Key characteristics of RCC
There are three physical characteristics of RCC that are responsible for its specialty and have been mentioned below:
- The RCC’s coefficient of thermal expansion, which eliminates internal stresses because of differences in thermal contraction or expansion.
- When the cement paste used in the concrete becomes hard, this settles on the surface details of the steel and permits any internal stress to be efficiently transmitted among different materials. Generally, the steel bars used are made rough for the purposes of improving the cohesion between the steel and the concrete.
- The alkaline environment that the alkali reserve (comprising NaOH and KOH) provides and the portlandite (which is essentially calcium hydroxide) contained in the cement paste results in the formation of a passivating film on the surface of the steel. This makes it more tolerant to corrosion in an alkaline
As a rule, the steel used is protected at a pH value above ~11 but begins to corrode below ~10, though much of it depends on the properties of the steel and physicochemical conditions when carbonation of concrete occurs. Two of the primary reasons for the failure of RCCs are the carbonation of concrete as well chloride ingress.
The cross-sectional area of the steel is generally small and varies from 1 percent for many slabs and beams to about 6 percent for a few columns. The reinforcing bars are generally round in the cross-sectional area and vary in their diameters. These bars may often come with hollow cores for regulating and controlling humidity and moisture. It is also to be noted that the distribution of the strength of concrete is not homogenous and depends on many factors. All of it shows quite clearly that RCC is invested with many great characteristics, though a few issues are there.
Common failures in RCC
On the whole, RCC is advantageous however, there are several modes which cause its failure.
- Mechanical failure: It is often impossible to prevent cracking of the concrete. Nevertheless, the damage done by the cracks can be controlled by introduction of apt reinforced control joints, concrete mix design, and curing methodology. Cracking is an issue because it facilitates moisture to penetrate in the concrete, which results in corrosion of the reinforcement. This is called a serviceability failure. Cracking occurs because an improper amount of rebar is used or the rebar is placed at a great distance. Due to this, concrete will crack under pressure from excess loading or thermal shrinkages, etc. Ultimate failure happens when compressive stresses exceed the strength of concrete.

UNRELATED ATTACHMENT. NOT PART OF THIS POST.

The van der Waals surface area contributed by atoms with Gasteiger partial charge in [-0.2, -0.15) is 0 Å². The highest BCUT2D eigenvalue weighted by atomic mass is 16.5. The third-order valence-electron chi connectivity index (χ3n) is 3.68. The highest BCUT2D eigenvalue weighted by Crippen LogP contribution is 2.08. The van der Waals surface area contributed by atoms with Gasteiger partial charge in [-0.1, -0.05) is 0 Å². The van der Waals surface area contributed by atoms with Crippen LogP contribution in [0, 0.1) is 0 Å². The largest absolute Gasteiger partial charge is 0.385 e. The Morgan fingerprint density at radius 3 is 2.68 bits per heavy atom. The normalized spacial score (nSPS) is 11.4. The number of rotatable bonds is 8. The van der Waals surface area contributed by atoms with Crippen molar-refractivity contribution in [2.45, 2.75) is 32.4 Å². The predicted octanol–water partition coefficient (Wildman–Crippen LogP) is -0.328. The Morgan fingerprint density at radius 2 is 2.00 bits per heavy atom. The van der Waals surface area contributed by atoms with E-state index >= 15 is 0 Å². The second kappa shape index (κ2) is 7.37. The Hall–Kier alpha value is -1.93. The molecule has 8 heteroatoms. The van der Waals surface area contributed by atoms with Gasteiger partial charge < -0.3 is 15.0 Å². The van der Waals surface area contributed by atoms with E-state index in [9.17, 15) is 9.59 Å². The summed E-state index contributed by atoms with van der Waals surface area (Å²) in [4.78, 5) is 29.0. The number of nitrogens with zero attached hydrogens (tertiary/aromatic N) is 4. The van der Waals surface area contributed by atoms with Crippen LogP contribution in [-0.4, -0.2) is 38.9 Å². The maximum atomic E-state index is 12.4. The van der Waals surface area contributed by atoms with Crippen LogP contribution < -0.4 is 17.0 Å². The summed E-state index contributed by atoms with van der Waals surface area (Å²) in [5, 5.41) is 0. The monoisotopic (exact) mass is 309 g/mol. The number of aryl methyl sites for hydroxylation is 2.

- Carbonation: Also known as neutralization, it is a chemical reaction between calcium hydroxide, calcium silicate in the concrete and carbon dioxide present in the air. Carbonation results in durability issues when there are sufficient oxygen and moisture to result in electro-potential corrosion of the rebar.
One of the ways to determine carbonation is drilling a fresh hole on the surface and then treating the drilled surface with a solution of phenolphthalein indicator. The color of the solution will change to pink when it comes in contact with alkaline concrete. This helps in examining the depth of carbonation.
- Chlorides, which includes Sodium Chloride, has the ability to promote corrosion of steel rebar if it is present in high concentration. Chloride anions have the tendency to cause localized corrosion—also known as pitting corrosion—as well as generalized corrosion. It is, for this reason, it is advised that fresh water is used while mixing the concrete for ensuring that the fine and coarse aggregates do not have any remains of chlorides.
- Alkali-Silica reaction: This is a reaction between amorphous silica and hydroxyl ions. The former is present in the aggregates whereas the latter is present in cement pore solution. The dissolution of poorly crystallized silica occurs, which disassociates at the pH value between 12.5-13.5 in alkaline solution. This dissolved silica acid then causes a reaction with portlandite found in the cement paste forming calcium silicate hydrate. This reaction can cause cracking or tensile stress. This entire phenomenon is often referred to as concrete cancer.
- There are other modes which can cause failure in RCCs such as sulphates, conversion of high alumina cement, etc.
The reinforcement process has to undergo the strain that the concrete goes through for prevent of discontinuity, separation of these two materials under pressure, etc. For the maintenance of composite action, there is a transfer between the steel and the concrete required in which the direct stress is transferred to the bar from the concrete for the purposes of changing the tensile stress. This transfer is attained with the help of anchorage and is subjected to a continuous stress field, which develops around the interface between the concrete and steel.